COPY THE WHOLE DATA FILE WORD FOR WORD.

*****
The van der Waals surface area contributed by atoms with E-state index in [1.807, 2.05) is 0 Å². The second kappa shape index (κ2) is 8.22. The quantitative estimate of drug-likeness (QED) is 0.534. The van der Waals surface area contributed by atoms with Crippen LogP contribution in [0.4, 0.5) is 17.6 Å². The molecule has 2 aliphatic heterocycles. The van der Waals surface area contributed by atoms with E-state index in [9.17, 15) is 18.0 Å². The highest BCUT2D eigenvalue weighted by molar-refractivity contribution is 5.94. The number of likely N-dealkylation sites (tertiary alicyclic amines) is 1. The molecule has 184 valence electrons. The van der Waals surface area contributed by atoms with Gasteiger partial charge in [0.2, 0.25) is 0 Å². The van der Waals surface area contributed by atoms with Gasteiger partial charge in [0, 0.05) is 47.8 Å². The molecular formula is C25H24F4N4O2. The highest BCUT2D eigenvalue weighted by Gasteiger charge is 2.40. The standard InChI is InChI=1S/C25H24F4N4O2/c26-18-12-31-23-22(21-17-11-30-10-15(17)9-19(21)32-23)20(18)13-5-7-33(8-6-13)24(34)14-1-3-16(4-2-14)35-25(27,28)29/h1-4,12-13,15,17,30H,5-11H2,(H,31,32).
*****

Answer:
The van der Waals surface area contributed by atoms with E-state index in [1.807, 2.05) is 0 Å². The second kappa shape index (κ2) is 8.22. The quantitative estimate of drug-likeness (QED) is 0.534. The van der Waals surface area contributed by atoms with Crippen LogP contribution in [0.4, 0.5) is 17.6 Å². The molecule has 2 aliphatic heterocycles. The van der Waals surface area contributed by atoms with E-state index in [9.17, 15) is 18.0 Å². The highest BCUT2D eigenvalue weighted by molar-refractivity contribution is 5.94. The number of likely N-dealkylation sites (tertiary alicyclic amines) is 1. The molecule has 184 valence electrons. The van der Waals surface area contributed by atoms with Gasteiger partial charge in [0.2, 0.25) is 0 Å². The van der Waals surface area contributed by atoms with Gasteiger partial charge in [0, 0.05) is 47.8 Å². The molecular formula is C25H24F4N4O2. The highest BCUT2D eigenvalue weighted by Gasteiger charge is 2.40. The standard InChI is InChI=1S/C25H24F4N4O2/c26-18-12-31-23-22(21-17-11-30-10-15(17)9-19(21)32-23)20(18)13-5-7-33(8-6-13)24(34)14-1-3-16(4-2-14)35-25(27,28)29/h1-4,12-13,15,17,30H,5-11H2,(H,31,32).